Sarah Chayes

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Sarah Chayes
Born (1962-03-05) March 5, 1962 (age 55)
Washington, D.C.
Alma mater Harvard University
Occupation Senior Associate, Carnegie Endowment for International Peace
Parent(s) Abram Chayes
Antonia Handler Chayes

Sarah Chayes is a senior associate in the Democracy and Rule of Law Program at the Carnegie Endowment for International Peace. A former award-winning reporter for National Public Radio, she also served as special advisor to the Chairman of the Joint Chiefs of Staff.[1]


Sarah Chayes is the daughter of the late law professor and Kennedy administration member Abram Chayes[2] and lawyer and former Undersecretary of the U.S. Air Force Antonia Handler Chayes. [3] She graduated from Phillips Academy, Andover (1980) [4] and Harvard University (1984) [5] with a degree in History, magna cum laude. She was awarded the Radcliffe College History Prize. She then served in the Peace Corps in Morocco, returning to Harvard to earn a master's degree in History,[5] specializing in the Medieval Islamic period. After more than a decade as a reporter, she lived in Kandahar, Afghanistan (2002–09, part-time through 2011). She speaks Pashto, is fluent in French, and speaks some Arabic.


Chayes began her reporting career freelancing from Paris for The Christian Science Monitor Radio and other outlets. From 1996 to 2002, she served as Paris reporter for National Public Radio, covering France, the European Union, North Africa, and the Balkans. She earned 1999 Foreign Press Club and Sigma Delta Chi awards (together with other members of the NPR team) for her reporting on the Kosovo War. After covering the fall of the Taliban and the early weeks of post-Taliban Afghanistan, Chayes decided to leave reporting and stay behind to try to contribute to the rebuilding of the war-torn country. She lived and worked in the former Taliban heartland, Kandahar, for most of the next decade. In 2005, she founded a small manufacturing cooperative, which produces high-quality natural skin-care products from licit local agriculture.[6]

External video
Presentation by Chayes on The Punishment of Virtue, C-SPAN
Interview with Chayes on Thieves of State, April 9, 2016, C-SPAN

Chayes is the author of The Punishment of Virtue: Inside Afghanistan After the Taliban (2006)[7] and Thieves of State: Why Corruption Threatens Global Security (2014)[8]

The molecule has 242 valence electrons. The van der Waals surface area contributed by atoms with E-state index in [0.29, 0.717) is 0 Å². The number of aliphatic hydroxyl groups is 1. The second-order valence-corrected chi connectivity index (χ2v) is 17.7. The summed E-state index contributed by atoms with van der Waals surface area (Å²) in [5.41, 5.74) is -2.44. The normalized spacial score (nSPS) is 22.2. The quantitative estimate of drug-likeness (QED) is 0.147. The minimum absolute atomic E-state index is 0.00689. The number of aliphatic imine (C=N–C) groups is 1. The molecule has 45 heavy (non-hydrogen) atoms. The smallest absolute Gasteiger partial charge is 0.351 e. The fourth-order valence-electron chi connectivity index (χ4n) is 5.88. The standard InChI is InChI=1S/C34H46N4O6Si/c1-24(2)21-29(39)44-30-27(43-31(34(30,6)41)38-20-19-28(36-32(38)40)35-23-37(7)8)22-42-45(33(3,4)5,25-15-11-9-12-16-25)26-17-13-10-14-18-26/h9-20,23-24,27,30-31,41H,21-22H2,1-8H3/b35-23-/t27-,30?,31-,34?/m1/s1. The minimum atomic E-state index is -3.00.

Since leaving full-time radio reporting, she has been a frequent contributor to the print media, contributing to Foreign Policy Magazine, the Los Angeles Times, The Atlantic, and the Washington Post, among other outlets. Carnegie Endowment for International Peace maintains an archive of her writings.[1]

In January 2009, Chayes wrote Comprehensive Action Plan for Afghanistan, an analysis of the dilemma in Afghanistan ca. 2009 and a plan for its resolution.[9]

In a 2011 op-ed published in the Los Angeles Times, Chayes decried the "rampant public corruption" in Afghanistan, asserting that the country "is controlled by a structured, mafiaesque system, in which money flows upward via purchase of office, kickbacks or 'sweets' in return for permission to extract resources ... and protection."[10]

Chayes was a guest on PBS's Bill Moyers Journal February 22, 2008[11] and December 19, 2008.[12] WHYY-FM's Terri Gross, WNYC's Leonard Lopate, MSNBC's Rachel Maddow, PBS's Charlie Rose, and others have also interviewed her.

In a 2012 op-ed piece published in the Los Angeles Times, Chayes argued that the controversial "Innocence of Muslims" video may not be protected under the U.S. Constitution's First Amendment free speech guarantees. Her op-ed argues that speech deliberately tailored in content and manner to provoke a violent reaction differs from speech that is merely offensive. Specifically, she maintained the film may have "the intent and the likelihood of inciting imminent violence or lawbreaking", the specific standard laid out in the 1969 Brandenburg v. Ohio U.S. Supreme Court case for placing some limits on free speech. This opinion met with fierce criticism internationally, and the domestic press labelled it as "ill-conceived" and a call to "illegalize blasphemy". German Prime Minister Angela Merkel weighed in, emphasizing that the video's creator "is allowed to do this".[13][14][15]